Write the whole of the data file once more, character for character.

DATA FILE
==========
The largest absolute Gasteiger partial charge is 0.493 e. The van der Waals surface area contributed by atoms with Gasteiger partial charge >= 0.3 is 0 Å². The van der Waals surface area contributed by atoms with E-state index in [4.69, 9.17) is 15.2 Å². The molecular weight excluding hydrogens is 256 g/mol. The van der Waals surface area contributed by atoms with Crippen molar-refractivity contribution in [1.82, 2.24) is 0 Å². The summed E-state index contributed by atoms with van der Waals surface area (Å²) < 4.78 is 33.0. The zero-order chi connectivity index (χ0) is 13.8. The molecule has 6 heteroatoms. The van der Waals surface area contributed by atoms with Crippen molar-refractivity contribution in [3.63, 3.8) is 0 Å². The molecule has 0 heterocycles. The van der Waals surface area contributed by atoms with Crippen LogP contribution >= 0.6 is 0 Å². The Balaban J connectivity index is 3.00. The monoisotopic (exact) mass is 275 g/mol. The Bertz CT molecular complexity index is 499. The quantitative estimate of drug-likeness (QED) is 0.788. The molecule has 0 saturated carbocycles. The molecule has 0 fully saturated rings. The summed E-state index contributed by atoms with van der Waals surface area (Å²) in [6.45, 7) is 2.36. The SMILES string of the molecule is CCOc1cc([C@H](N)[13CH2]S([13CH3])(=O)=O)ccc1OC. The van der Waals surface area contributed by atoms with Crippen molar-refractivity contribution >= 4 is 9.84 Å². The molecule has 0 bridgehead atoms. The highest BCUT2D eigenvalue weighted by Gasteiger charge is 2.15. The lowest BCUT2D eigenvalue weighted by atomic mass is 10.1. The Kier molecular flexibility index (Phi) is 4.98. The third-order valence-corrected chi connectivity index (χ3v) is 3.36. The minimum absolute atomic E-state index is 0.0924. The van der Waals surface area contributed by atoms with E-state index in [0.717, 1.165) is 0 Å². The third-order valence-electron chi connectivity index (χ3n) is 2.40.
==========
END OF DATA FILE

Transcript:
The largest absolute Gasteiger partial charge is 0.493 e. The van der Waals surface area contributed by atoms with Gasteiger partial charge >= 0.3 is 0 Å². The van der Waals surface area contributed by atoms with E-state index in [4.69, 9.17) is 15.2 Å². The molecular weight excluding hydrogens is 256 g/mol. The van der Waals surface area contributed by atoms with Crippen molar-refractivity contribution in [1.82, 2.24) is 0 Å². The summed E-state index contributed by atoms with van der Waals surface area (Å²) < 4.78 is 33.0. The zero-order chi connectivity index (χ0) is 13.8. The molecule has 6 heteroatoms. The van der Waals surface area contributed by atoms with Crippen molar-refractivity contribution in [3.63, 3.8) is 0 Å². The molecule has 0 heterocycles. The van der Waals surface area contributed by atoms with Crippen LogP contribution >= 0.6 is 0 Å². The Balaban J connectivity index is 3.00. The monoisotopic (exact) mass is 275 g/mol. The Bertz CT molecular complexity index is 499. The quantitative estimate of drug-likeness (QED) is 0.788. The molecule has 0 saturated carbocycles. The molecule has 0 fully saturated rings. The summed E-state index contributed by atoms with van der Waals surface area (Å²) in [6.45, 7) is 2.36. The SMILES string of the molecule is CCOc1cc([C@H](N)[13CH2]S([13CH3])(=O)=O)ccc1OC. The van der Waals surface area contributed by atoms with Crippen molar-refractivity contribution >= 4 is 9.84 Å². The molecule has 0 bridgehead atoms. The highest BCUT2D eigenvalue weighted by Gasteiger charge is 2.15. The lowest BCUT2D eigenvalue weighted by atomic mass is 10.1. The Kier molecular flexibility index (Phi) is 4.98. The third-order valence-corrected chi connectivity index (χ3v) is 3.36. The minimum absolute atomic E-state index is 0.0924. The van der Waals surface area contributed by atoms with E-state index in [0.717, 1.165) is 0 Å². The third-order valence-electron chi connectivity index (χ3n) is 2.40.